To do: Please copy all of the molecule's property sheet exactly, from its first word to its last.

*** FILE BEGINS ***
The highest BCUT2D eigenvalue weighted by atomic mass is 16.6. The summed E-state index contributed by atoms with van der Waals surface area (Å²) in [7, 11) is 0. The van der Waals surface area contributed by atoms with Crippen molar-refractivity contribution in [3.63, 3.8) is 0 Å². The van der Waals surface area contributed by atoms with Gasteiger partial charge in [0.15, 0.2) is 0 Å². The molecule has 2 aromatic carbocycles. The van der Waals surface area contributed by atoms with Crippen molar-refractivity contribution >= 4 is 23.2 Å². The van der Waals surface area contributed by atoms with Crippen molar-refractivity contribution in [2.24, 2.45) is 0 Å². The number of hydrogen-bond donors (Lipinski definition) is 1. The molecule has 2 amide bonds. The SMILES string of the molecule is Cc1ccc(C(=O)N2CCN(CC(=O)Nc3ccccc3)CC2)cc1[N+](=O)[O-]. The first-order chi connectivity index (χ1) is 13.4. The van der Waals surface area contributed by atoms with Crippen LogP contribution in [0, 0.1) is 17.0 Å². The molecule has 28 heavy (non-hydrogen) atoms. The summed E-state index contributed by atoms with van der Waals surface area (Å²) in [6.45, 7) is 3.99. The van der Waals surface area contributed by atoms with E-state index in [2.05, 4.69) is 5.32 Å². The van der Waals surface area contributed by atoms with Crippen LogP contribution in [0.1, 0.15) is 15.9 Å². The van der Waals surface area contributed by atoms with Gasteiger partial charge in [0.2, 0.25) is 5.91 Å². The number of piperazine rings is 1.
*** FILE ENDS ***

The highest BCUT2D eigenvalue weighted by atomic mass is 16.6. The summed E-state index contributed by atoms with van der Waals surface area (Å²) in [7, 11) is 0. The van der Waals surface area contributed by atoms with Crippen molar-refractivity contribution in [3.63, 3.8) is 0 Å². The van der Waals surface area contributed by atoms with Gasteiger partial charge in [0.15, 0.2) is 0 Å². The molecule has 2 aromatic carbocycles. The van der Waals surface area contributed by atoms with Crippen molar-refractivity contribution >= 4 is 23.2 Å². The van der Waals surface area contributed by atoms with Crippen molar-refractivity contribution in [2.24, 2.45) is 0 Å². The number of hydrogen-bond donors (Lipinski definition) is 1. The molecule has 2 amide bonds. The SMILES string of the molecule is Cc1ccc(C(=O)N2CCN(CC(=O)Nc3ccccc3)CC2)cc1[N+](=O)[O-]. The first-order chi connectivity index (χ1) is 13.4. The van der Waals surface area contributed by atoms with Crippen LogP contribution in [0, 0.1) is 17.0 Å². The molecule has 28 heavy (non-hydrogen) atoms. The summed E-state index contributed by atoms with van der Waals surface area (Å²) in [6.45, 7) is 3.99. The van der Waals surface area contributed by atoms with E-state index in [2.05, 4.69) is 5.32 Å². The van der Waals surface area contributed by atoms with Crippen LogP contribution in [0.1, 0.15) is 15.9 Å². The van der Waals surface area contributed by atoms with Gasteiger partial charge in [0.2, 0.25) is 5.91 Å². The number of piperazine rings is 1.